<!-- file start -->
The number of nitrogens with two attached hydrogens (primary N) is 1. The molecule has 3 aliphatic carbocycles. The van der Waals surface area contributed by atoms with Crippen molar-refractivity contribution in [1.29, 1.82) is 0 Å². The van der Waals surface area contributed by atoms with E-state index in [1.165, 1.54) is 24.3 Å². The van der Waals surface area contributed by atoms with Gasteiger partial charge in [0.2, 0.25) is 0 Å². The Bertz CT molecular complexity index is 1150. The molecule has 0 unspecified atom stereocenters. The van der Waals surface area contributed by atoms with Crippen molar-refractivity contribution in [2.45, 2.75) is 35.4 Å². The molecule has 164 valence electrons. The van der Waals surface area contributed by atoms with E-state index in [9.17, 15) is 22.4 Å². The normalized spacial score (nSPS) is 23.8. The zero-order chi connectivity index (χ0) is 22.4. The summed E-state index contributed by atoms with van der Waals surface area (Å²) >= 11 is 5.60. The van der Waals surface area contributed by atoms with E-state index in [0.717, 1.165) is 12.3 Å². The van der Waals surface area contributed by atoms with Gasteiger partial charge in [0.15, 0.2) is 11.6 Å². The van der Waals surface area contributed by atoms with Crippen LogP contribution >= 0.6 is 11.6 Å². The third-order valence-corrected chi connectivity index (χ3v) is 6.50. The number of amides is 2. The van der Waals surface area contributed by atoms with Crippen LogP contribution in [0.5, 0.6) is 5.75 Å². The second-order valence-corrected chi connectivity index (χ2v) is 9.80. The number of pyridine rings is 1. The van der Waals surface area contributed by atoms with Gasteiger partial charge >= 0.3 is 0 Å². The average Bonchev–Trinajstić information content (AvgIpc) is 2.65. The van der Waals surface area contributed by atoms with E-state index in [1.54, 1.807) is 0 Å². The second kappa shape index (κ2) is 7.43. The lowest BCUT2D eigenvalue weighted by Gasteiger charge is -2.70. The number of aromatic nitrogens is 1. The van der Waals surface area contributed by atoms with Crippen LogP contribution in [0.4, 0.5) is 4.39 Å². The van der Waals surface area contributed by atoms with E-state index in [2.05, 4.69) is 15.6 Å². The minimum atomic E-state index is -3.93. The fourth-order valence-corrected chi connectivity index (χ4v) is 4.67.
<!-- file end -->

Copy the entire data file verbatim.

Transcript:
The number of nitrogens with two attached hydrogens (primary N) is 1. The molecule has 3 aliphatic carbocycles. The van der Waals surface area contributed by atoms with Crippen molar-refractivity contribution in [1.29, 1.82) is 0 Å². The van der Waals surface area contributed by atoms with E-state index in [1.165, 1.54) is 24.3 Å². The van der Waals surface area contributed by atoms with Gasteiger partial charge in [0.2, 0.25) is 0 Å². The Bertz CT molecular complexity index is 1150. The molecule has 0 unspecified atom stereocenters. The van der Waals surface area contributed by atoms with Crippen molar-refractivity contribution in [2.45, 2.75) is 35.4 Å². The molecule has 164 valence electrons. The van der Waals surface area contributed by atoms with E-state index in [9.17, 15) is 22.4 Å². The normalized spacial score (nSPS) is 23.8. The zero-order chi connectivity index (χ0) is 22.4. The summed E-state index contributed by atoms with van der Waals surface area (Å²) >= 11 is 5.60. The van der Waals surface area contributed by atoms with E-state index in [0.717, 1.165) is 12.3 Å². The van der Waals surface area contributed by atoms with Gasteiger partial charge in [0.15, 0.2) is 11.6 Å². The van der Waals surface area contributed by atoms with Crippen LogP contribution >= 0.6 is 11.6 Å². The third-order valence-corrected chi connectivity index (χ3v) is 6.50. The number of amides is 2. The van der Waals surface area contributed by atoms with Crippen LogP contribution in [0.5, 0.6) is 5.75 Å². The second-order valence-corrected chi connectivity index (χ2v) is 9.80. The number of pyridine rings is 1. The van der Waals surface area contributed by atoms with Gasteiger partial charge >= 0.3 is 0 Å². The average Bonchev–Trinajstić information content (AvgIpc) is 2.65. The van der Waals surface area contributed by atoms with E-state index in [1.54, 1.807) is 0 Å². The second kappa shape index (κ2) is 7.43. The lowest BCUT2D eigenvalue weighted by Gasteiger charge is -2.70. The number of aromatic nitrogens is 1. The van der Waals surface area contributed by atoms with Crippen LogP contribution in [0.4, 0.5) is 4.39 Å². The van der Waals surface area contributed by atoms with E-state index in [2.05, 4.69) is 15.6 Å². The minimum atomic E-state index is -3.93. The fourth-order valence-corrected chi connectivity index (χ4v) is 4.67.